Bed Bug Advice


What do bedbugs look like?

Bedbugs are oval-shaped, flattened insects, usually about 6mm long. When they have not eaten they are pale brown in colour but become reddish brown to mahogany when fully fed on blood. The mouthparts are well adapted for piercing the skin. Young bugs (nymphs) are nearly colourless, becoming brownish as they mature and moult five times before adulthood. Bedbugs can crawl up vertical surfaces of wood, paper and plaster.

Where do they live?

Bedbugs are found wherever humans sleep within a property. They can be carried into the home or on luggage brought in after a stay in an infested hotel or dwelling. bedbugs can also enter the home on second-hand furniture and in very rare cases, can be brought in on a person's clothes.

They are nocturnal and spend most of their time hiding in areas such as floor cracks, under carpets, behind loose wallpaper or pictures, loose skirting boards and door frames, and the surrounding structures of infested rooms. They commonly appear in the seams, piping and buttons of bed mattresses and on bedroom furniture.

What do they eat?

Bedbugs feed exclusively on blood, normally every 3-4 days and generally only in darkness. Although human blood is preferred, they can survive on blood from rabbits, dogs, cats, and rodents etc. Bedbugs can survive extreme starvation and have been known to survive for up to 12 months without feeding.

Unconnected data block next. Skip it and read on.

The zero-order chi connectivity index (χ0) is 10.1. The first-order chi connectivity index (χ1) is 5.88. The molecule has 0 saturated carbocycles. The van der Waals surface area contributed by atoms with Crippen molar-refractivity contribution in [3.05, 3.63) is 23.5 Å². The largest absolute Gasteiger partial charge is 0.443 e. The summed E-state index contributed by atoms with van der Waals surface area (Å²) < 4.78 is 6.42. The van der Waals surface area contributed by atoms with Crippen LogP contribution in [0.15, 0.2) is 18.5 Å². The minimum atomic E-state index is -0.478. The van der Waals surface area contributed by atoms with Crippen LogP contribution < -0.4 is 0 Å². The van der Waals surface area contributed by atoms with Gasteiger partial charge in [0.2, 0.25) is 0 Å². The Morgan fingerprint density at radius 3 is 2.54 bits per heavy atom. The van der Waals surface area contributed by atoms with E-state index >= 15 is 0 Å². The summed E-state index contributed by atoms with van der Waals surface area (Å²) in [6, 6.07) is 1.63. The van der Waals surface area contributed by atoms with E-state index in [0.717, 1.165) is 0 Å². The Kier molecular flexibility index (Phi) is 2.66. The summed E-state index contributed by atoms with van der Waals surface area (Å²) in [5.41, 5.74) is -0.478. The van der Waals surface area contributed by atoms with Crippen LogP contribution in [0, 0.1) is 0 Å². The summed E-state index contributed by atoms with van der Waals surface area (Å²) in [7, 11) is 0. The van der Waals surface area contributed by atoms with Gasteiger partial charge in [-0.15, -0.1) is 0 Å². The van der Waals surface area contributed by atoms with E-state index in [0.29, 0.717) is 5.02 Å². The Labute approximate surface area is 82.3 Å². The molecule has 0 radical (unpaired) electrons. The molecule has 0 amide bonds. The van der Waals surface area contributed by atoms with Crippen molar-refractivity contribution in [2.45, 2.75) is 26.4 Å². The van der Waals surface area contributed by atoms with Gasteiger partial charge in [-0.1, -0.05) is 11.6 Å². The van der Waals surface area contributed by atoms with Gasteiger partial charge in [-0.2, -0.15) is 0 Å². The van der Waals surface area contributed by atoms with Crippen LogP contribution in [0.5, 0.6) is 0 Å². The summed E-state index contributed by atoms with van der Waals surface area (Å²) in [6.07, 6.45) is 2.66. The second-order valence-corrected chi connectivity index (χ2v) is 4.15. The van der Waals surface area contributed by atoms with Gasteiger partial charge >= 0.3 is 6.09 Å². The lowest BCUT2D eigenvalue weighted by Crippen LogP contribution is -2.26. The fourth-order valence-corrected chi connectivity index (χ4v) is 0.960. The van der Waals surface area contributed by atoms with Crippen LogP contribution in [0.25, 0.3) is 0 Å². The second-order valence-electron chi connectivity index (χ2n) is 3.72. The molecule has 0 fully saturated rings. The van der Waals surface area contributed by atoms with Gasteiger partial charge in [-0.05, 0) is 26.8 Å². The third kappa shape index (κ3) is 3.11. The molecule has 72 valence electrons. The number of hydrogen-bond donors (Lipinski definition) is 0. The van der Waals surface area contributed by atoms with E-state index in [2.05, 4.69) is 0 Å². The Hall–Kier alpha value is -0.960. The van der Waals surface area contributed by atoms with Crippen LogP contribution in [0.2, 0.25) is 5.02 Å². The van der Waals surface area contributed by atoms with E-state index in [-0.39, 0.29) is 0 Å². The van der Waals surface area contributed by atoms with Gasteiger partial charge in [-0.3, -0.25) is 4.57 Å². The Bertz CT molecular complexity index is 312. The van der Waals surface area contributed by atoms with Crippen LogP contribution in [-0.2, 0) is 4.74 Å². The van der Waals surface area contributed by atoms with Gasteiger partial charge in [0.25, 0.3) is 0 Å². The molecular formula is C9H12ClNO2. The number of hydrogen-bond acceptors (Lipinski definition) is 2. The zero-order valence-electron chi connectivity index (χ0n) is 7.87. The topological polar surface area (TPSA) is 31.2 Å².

What are the signs of infestation?

As well as live sightings, evidence of faecal marks near cracks and crevices, on bed linen and bed frames can be signs of infestation. If there are bedbugs in sufficient numbers an unpleasant almond-like smell may be detected in infested rooms.

Are bedbugs a health hazard?

The close association of bedbugs with humans can cause a substantial nuisance through the blood feeding habits, finding it hard to sleep and bites often result in Itching and the possibility of secondary infection caused by scratching is common.

Bedbugs are not known to be carriers of human diseases.

How can I prevent bedbug infestation?

Bedbugs are often carried from infested premises in luggage, second hand furniture, etc. careful inspection of these articles should be made if there are any doubts about their origin.


How can I get rid of bedbugs?

Treatment must be very thorough and should therefore be carried out by a professional.

The standard treatment for infested premises is the application of an insecticide approved for use against bedbugs. The insecticide should be applied to all cracks and crevices where bedbugs could be hiding, including the crevices of bed frames, flooring, skirting boards etc.

All bed linen should be washed at the hottest temperature that the material will allow.

It is recommended to avoid vacuuming for 14 days after treatment.

After treatment has been carried out it is important to monitor for several weeks to ensure that the treatment has been successful.

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